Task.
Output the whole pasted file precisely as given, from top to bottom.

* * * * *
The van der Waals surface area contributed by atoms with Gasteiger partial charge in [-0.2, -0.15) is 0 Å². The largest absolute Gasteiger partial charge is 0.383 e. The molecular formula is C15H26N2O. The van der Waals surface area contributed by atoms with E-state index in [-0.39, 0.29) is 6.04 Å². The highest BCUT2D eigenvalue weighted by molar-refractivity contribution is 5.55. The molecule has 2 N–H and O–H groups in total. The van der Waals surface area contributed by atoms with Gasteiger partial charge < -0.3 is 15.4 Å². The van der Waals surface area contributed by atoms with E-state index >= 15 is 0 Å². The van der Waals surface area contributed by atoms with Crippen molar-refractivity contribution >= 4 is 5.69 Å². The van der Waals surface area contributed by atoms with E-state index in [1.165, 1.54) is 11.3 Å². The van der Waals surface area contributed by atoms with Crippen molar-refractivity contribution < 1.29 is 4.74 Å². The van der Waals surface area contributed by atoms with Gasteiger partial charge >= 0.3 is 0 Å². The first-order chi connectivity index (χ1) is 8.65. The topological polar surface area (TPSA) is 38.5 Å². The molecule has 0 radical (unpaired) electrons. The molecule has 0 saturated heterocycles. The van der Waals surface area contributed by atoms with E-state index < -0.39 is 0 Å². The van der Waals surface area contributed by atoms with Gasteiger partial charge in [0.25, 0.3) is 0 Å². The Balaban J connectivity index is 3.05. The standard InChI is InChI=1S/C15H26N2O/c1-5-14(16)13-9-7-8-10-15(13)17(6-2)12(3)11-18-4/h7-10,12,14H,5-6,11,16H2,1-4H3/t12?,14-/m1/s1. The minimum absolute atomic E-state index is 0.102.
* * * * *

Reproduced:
The van der Waals surface area contributed by atoms with Gasteiger partial charge in [-0.2, -0.15) is 0 Å². The largest absolute Gasteiger partial charge is 0.383 e. The molecular formula is C15H26N2O. The van der Waals surface area contributed by atoms with E-state index in [-0.39, 0.29) is 6.04 Å². The highest BCUT2D eigenvalue weighted by molar-refractivity contribution is 5.55. The molecule has 2 N–H and O–H groups in total. The van der Waals surface area contributed by atoms with Gasteiger partial charge < -0.3 is 15.4 Å². The van der Waals surface area contributed by atoms with E-state index >= 15 is 0 Å². The van der Waals surface area contributed by atoms with Crippen molar-refractivity contribution >= 4 is 5.69 Å². The van der Waals surface area contributed by atoms with E-state index in [1.165, 1.54) is 11.3 Å². The van der Waals surface area contributed by atoms with Crippen molar-refractivity contribution < 1.29 is 4.74 Å². The van der Waals surface area contributed by atoms with Gasteiger partial charge >= 0.3 is 0 Å². The first-order chi connectivity index (χ1) is 8.65. The topological polar surface area (TPSA) is 38.5 Å². The molecule has 0 radical (unpaired) electrons. The molecule has 0 saturated heterocycles. The van der Waals surface area contributed by atoms with E-state index < -0.39 is 0 Å². The van der Waals surface area contributed by atoms with Gasteiger partial charge in [0.25, 0.3) is 0 Å². The Balaban J connectivity index is 3.05. The standard InChI is InChI=1S/C15H26N2O/c1-5-14(16)13-9-7-8-10-15(13)17(6-2)12(3)11-18-4/h7-10,12,14H,5-6,11,16H2,1-4H3/t12?,14-/m1/s1. The minimum absolute atomic E-state index is 0.102.